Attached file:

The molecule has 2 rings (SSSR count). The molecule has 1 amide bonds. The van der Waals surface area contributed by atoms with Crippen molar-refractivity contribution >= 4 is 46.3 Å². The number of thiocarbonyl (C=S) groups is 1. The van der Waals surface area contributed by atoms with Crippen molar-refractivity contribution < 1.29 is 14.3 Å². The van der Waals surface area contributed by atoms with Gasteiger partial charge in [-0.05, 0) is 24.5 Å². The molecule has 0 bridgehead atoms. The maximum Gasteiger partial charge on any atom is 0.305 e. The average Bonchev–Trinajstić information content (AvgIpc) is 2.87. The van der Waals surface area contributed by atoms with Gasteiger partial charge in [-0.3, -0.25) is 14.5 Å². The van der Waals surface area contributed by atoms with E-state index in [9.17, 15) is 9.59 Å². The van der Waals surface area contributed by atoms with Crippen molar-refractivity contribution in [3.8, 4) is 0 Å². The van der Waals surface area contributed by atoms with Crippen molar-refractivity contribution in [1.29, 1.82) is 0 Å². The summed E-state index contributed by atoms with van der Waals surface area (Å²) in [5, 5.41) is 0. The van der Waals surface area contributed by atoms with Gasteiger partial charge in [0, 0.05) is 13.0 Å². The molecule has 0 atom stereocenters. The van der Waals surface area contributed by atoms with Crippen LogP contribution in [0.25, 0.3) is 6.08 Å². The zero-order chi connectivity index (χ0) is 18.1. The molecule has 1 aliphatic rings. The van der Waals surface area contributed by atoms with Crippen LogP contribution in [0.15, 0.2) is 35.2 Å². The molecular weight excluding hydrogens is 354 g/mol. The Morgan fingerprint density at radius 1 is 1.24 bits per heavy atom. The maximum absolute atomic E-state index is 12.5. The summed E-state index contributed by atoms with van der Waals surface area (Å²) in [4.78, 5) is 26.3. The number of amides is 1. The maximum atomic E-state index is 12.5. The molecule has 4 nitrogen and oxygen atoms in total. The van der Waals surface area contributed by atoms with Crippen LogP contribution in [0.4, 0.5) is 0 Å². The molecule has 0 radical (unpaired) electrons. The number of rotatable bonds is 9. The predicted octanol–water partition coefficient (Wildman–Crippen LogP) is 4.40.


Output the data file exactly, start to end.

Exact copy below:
The molecule has 2 rings (SSSR count). The molecule has 1 amide bonds. The van der Waals surface area contributed by atoms with Crippen molar-refractivity contribution >= 4 is 46.3 Å². The number of thiocarbonyl (C=S) groups is 1. The van der Waals surface area contributed by atoms with Crippen molar-refractivity contribution < 1.29 is 14.3 Å². The van der Waals surface area contributed by atoms with Gasteiger partial charge in [-0.05, 0) is 24.5 Å². The molecule has 0 bridgehead atoms. The maximum Gasteiger partial charge on any atom is 0.305 e. The average Bonchev–Trinajstić information content (AvgIpc) is 2.87. The van der Waals surface area contributed by atoms with Gasteiger partial charge in [-0.3, -0.25) is 14.5 Å². The van der Waals surface area contributed by atoms with E-state index in [9.17, 15) is 9.59 Å². The van der Waals surface area contributed by atoms with Crippen molar-refractivity contribution in [3.8, 4) is 0 Å². The van der Waals surface area contributed by atoms with Crippen molar-refractivity contribution in [1.29, 1.82) is 0 Å². The summed E-state index contributed by atoms with van der Waals surface area (Å²) in [5, 5.41) is 0. The van der Waals surface area contributed by atoms with Gasteiger partial charge in [0, 0.05) is 13.0 Å². The molecule has 0 atom stereocenters. The van der Waals surface area contributed by atoms with Crippen LogP contribution in [0.25, 0.3) is 6.08 Å². The zero-order chi connectivity index (χ0) is 18.1. The molecule has 1 aliphatic rings. The van der Waals surface area contributed by atoms with Crippen LogP contribution in [0.15, 0.2) is 35.2 Å². The molecular weight excluding hydrogens is 354 g/mol. The Morgan fingerprint density at radius 1 is 1.24 bits per heavy atom. The maximum absolute atomic E-state index is 12.5. The summed E-state index contributed by atoms with van der Waals surface area (Å²) in [4.78, 5) is 26.3. The number of amides is 1. The maximum atomic E-state index is 12.5. The molecule has 4 nitrogen and oxygen atoms in total. The van der Waals surface area contributed by atoms with Crippen LogP contribution in [0.4, 0.5) is 0 Å². The molecule has 0 radical (unpaired) electrons. The number of rotatable bonds is 9. The predicted octanol–water partition coefficient (Wildman–Crippen LogP) is 4.40.